Tag Archives: Carnegie Hall

Preview- Janacek, Mozart, and Schumann at Carnegie Hall (4/10)


  • MOZART Piano Concerto No. 13 in C Major, K. 415
  • JANÁCEK Concertino for Piano and Chamber Ensemble
  • SCHUMANN Piano Quintet in E-flat Major, Op. 44


  • Zankel Hall, Manhattan, NY


  • Jonathan Biss, Piano
  • Elias String Quartet: Sara Bitlloch, Violin, Donald Grant, Violin, Martin Saving, Viola, and Marie Bitlloch, Cello
  • Carol McGonnell, Clarinet
  • Eric Reed, Horn
  • Brad Balliett, Bassoon

Mozart’s Piano Concerto No.13 in C major consists of three movements: allegro, andante, and allegro. The first movement starts with a burst of energy. Although it begins in piano with the violins and violas and basses, the orchestra join in shortly after with a fanfare theme signaling its dominant presence. The second movement is more of a lyrical melody with focus on a ternary form. The last movement incorporates many musical techniques that extend the finale. It contains an adagio, repetition of themes for reinforcement, and even a recapitulation. Eventually it ends, and does so in a way that shocks the audience. “When the audience demanded the final rondo by way of an encore, he surprised everyone by offering them a free improvisation that was loudly applauded. the emperor, too, remained to the end, not leaving his box until Mozart had left the platform” (Albert 713).

Janacek’s Concertino for Piano and Chamber Ensemble was composed in the spring of 1925. This piece is separated into multiple movements with each one representing a very specific aspect. Movement 1 suggests the setting, spring, and the introduction of a hedgehog. Movement 2 reveal a squirrel running and jumping from tree to tree. It is a scene of happy playful spring animals. Movement 3 introduces an owl. The last movement combines all the animals together and features a climatic theme (Zemanova 108-110).

Schumann was one of the first few composers to successfully experiment with the piano combined with the string quartet. Piano Quintet in E- Flat Major, Op. 44 utilizes the brilliance of the two groups, piano and string quintet.  The piece is in 4 movements and quickly establish the creativity and potential of the two groups.


Albert, Herman. “Engagement and Marriage.” In W.A. Mozart. Edited by Cliff Eisen. 713. Yale University: Yale University Press, 2007.

Chissell, Joan. Schumann Piano Music. Seattle: University of Washington Press, 1972

Zemanova, Mirka. “Concertino.” In Janacek’s Uncollected Essays on Music. Edited by Mirka Zemanova. 108-110. Great Britain: Marion Boyars Publisher, 1989.

Preview – Boston Symphony Orchestra at Carnegie Hall (April 5th)


Selections from Götterdämmerung
-Siegfried’s Rhine Journey
-Siegfried’s Death and Funeral March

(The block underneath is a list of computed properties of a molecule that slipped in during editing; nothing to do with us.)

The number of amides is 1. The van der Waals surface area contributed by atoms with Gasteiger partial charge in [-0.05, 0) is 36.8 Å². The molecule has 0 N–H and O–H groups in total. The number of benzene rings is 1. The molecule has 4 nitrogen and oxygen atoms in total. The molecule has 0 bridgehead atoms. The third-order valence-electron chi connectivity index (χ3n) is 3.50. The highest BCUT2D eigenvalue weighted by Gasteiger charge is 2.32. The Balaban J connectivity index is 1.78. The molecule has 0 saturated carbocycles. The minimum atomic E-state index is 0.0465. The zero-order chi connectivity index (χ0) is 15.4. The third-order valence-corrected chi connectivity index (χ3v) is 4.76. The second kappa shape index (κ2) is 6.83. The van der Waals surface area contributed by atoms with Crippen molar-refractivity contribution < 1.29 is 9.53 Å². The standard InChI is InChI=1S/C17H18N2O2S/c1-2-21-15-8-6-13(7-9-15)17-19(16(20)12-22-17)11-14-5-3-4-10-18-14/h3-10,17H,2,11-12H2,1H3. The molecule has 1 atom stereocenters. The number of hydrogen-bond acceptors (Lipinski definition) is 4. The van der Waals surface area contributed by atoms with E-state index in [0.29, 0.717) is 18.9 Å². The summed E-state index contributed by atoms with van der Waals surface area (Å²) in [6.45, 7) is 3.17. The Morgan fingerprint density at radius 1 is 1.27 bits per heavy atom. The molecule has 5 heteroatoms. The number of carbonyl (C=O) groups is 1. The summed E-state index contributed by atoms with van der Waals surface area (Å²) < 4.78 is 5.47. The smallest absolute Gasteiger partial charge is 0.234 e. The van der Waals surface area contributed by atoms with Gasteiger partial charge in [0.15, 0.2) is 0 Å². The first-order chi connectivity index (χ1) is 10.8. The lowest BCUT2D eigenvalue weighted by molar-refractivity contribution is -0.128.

• Overture to Tannhäuser
  • “Ich sah das Kind” from Parsifal
  • Prelude to Act I of Lohengrin
  • Prelude and Liebestod from Tristan und Isolde


  • Boston Symphony Orchestra
  • Daniele Gatti – Conductor
  • Michelle DeYoung, Mezzo-Soprano

Venue: Stern Auditorium / Perelman Stage, Carnegie Hall

Check it out!



Reading parts of the novel I checked out, I am led to believe that the core influence on his composure of different musical pieces was his interest in stories written by Homer, mythological pieces, and the works of Shakespeare, which then evolved into poetical and musical composition.

I find it particularly interesting how “Tristan und Isolde” came about. To make a long story short, it came about after Wagner had half written “Siegfried” when Wagner had gone through stages of depression because he had felt the works he had been writing would never be produced by the end of his life. “He hungered for a closer, an active connection with the stage, and he needed money, and so he regretfully laid aside the “Ring” scores and set to work on the poem of “Tristan und Isolde” (Henderson).This also kind of reminds me of other composers. If I remember correctly, I believe I heard in class that other composers had felt the same way about their works.
It is said the works of Parisfal was occupying the mind of Wagner in the year of 1857, and it was not completed until 1877. “Wagner told me that in the fifties, when in Zurich, he took possession of a charming new house, and that inspired by the beautiful spring weather, he wrote out the sketch that very day of the Good Friday music.” (Henderson). After coming across this excerpt, it instantly reminded me of Vivaldi’s “Spring” movement.
PS– The italics don’t seem to want to go away! Silly technology…

Henderson, William. Richard Wagner His Life and His Dreams. New York: AMS Press Inc., 1923.